SRAM says that these integrated chainrings are designed to be "extremely hardwearing"; but of course, with any drivetrain components, there’s a limit to how durable they can be when weight needs to be kept down. In my experience, with a clean-ish drivetrain and fresh chains when required you’re looking at replacement rings every 24,000 kilometres or so (On Red AXS anyway) which equates to over two years for most amateur riders.
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Even so, I’d suggest that if you do choose to buy direct mount rings and a power meter then you seriously keep on top of your drivetrain cleaning to drastically improve their lifespan.
Chainring sizes are 50/37 (new to Force, previously only available on Red), 48/35, and 46/33 ring combinations for the direct mounts, which is more than enough gears for just about every road rider. If you haven’t tried SRAM’s X range gearing then I urge that you do so before chatting crap about it. I think this is actually one of the rare innovations that suits the average rider better than the pros.
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This 48/35 combo offers the same largest gear as a 53/11, but with far more opportunity to spin as the road starts going up.
Many a naysayer will argue that smaller cogs are less efficient, and they'd be right; however, with the X-Range, you can stay in the big ring for longer, especially on rolling terrain like we’ve got here around the city of Bath. It also means that more often than not my chain line has improved as well, which should benefit drivetrain durability.
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There is also a 2x Wide spindle version, that’s available with 43/30T rings which are non-integrated and then for 1x (shown above) there’s a whole host of rings with everything from 36T to 50T aero rings.
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The 1x groupset copies Rival with its Quarq spindle-based power meter option. I’ve been very satisfied with mine on the Rival and it’s a really cost-effective way of adding power measuring capabilities to your pride and joy, and only adds around 40g albeit sacrificing a little accuracy.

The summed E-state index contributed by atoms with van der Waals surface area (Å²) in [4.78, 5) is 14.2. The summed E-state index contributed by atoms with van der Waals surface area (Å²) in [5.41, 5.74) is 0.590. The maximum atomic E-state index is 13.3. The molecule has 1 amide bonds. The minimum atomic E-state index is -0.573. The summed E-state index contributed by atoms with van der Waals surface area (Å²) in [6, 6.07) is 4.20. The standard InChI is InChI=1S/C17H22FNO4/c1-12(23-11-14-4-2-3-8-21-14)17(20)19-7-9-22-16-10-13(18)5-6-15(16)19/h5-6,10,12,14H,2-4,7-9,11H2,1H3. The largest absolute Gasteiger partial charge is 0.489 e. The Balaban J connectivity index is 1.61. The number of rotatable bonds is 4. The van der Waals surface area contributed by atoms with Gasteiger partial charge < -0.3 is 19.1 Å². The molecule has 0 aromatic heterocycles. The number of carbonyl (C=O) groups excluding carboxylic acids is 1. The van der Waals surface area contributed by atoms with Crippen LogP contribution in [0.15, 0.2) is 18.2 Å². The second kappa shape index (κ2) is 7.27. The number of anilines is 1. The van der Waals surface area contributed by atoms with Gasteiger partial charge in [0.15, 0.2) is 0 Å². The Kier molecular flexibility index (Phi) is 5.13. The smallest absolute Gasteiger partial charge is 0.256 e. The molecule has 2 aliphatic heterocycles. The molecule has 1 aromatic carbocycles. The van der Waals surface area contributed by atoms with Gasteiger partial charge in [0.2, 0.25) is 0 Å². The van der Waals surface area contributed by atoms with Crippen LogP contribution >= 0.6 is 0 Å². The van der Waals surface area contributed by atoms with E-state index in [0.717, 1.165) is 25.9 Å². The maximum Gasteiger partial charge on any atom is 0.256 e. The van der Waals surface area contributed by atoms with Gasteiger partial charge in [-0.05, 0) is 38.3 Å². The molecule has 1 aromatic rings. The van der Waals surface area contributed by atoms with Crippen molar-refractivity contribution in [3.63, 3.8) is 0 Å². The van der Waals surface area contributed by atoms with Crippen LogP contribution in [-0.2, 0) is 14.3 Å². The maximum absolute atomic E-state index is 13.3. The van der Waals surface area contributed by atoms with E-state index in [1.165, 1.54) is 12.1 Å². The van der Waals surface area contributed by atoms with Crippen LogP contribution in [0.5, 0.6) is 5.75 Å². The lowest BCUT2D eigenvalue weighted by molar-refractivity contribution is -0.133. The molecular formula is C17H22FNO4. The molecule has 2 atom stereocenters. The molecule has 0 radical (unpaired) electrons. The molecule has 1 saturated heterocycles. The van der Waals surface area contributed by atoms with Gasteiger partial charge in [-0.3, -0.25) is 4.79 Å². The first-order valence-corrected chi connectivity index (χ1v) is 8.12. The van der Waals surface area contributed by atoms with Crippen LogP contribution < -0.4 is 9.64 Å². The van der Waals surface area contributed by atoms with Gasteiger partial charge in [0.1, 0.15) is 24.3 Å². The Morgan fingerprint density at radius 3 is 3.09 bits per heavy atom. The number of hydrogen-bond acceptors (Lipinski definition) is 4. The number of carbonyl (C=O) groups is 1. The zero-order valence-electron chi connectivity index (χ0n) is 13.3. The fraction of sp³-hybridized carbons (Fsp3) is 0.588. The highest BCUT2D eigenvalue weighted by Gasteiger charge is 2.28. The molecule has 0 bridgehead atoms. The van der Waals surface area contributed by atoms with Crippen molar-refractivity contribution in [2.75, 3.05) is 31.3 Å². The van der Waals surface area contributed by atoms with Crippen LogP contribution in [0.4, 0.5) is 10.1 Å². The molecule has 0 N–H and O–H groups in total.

The spindle-based power offering (shown below) has a claimed accuracy of +/-3% whereas the direct mount one on our test bike measures +/-1.5%.
I'm undeniably a bit of a Quarq fanboy. In my experience, they are reliable, accurate and provide repeatable and consistent data, something that many brands still manage to slip up on.
The Quarq spider-based power meter fitted to the new Force groupset that I'm riding was up to the same high standards, never skipping a beat and tracking exactly as I would expect compared to my Tacx Neo 2T and Wahoo Kickr V5 turbo trainers.
More shiny stuff!
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What have we missed? Well the flattop chain stays the same, so I guess I can tell you about the other cool stuff now! Alongside the Force reveal, SRAM has also unveiled an oil slick flattop chain and cassette that were previously only available to world champions.
These are part of the Red lineup, but don’t expect them to come cheap. The 10-28 and 10-33 cassettes will set you back a whopping £358! Gravel riders, we’ll just have to wait a bit longer for our oil slick fill.
The new SRAM Force AXS disc-brake groupset is priced as follows:
The 2x groupset with a power meter that I've been riding has an RRP of £2,228, the same as the outgoing version. The 2x WIDE system with a power meter (The 43/30 system without integrated rings comes in at £1,859, 1x with a power meter: £1,803, 2x road with no power meter: £1,751 and 1x no power meter: £1,533. For UK pricing of all the different components see our pricing and tech specs article.
So on the whole my initial impressions of the new SRAM Force are very positive. It shifts at the rear just as crisply and quickly as the outgoing version, it offers excellent gearing choices for a whole host of riders, and the front shifting is improved - albeit only marginally, and in some cases at additional expense to the consumer - and it looks better.
The shifter shape is brilliant out on the road and likely even better off-road or for those with smaller hands. I for one am glad that SRAM has put the hoods on the diet.
The only issue that I can see is that whereas before Rival was too good to need to buy Force, Force is now too good to need to buy Red. Luckily if the rumours are true, then Red will likely get updated this coming summer, around June if previous SRAM releases are anything to go by.
Let us know your thoughts on the new groupset down in the comments section below. Did SRAM include everything that you wanted to see and do you rate the new aesthetic?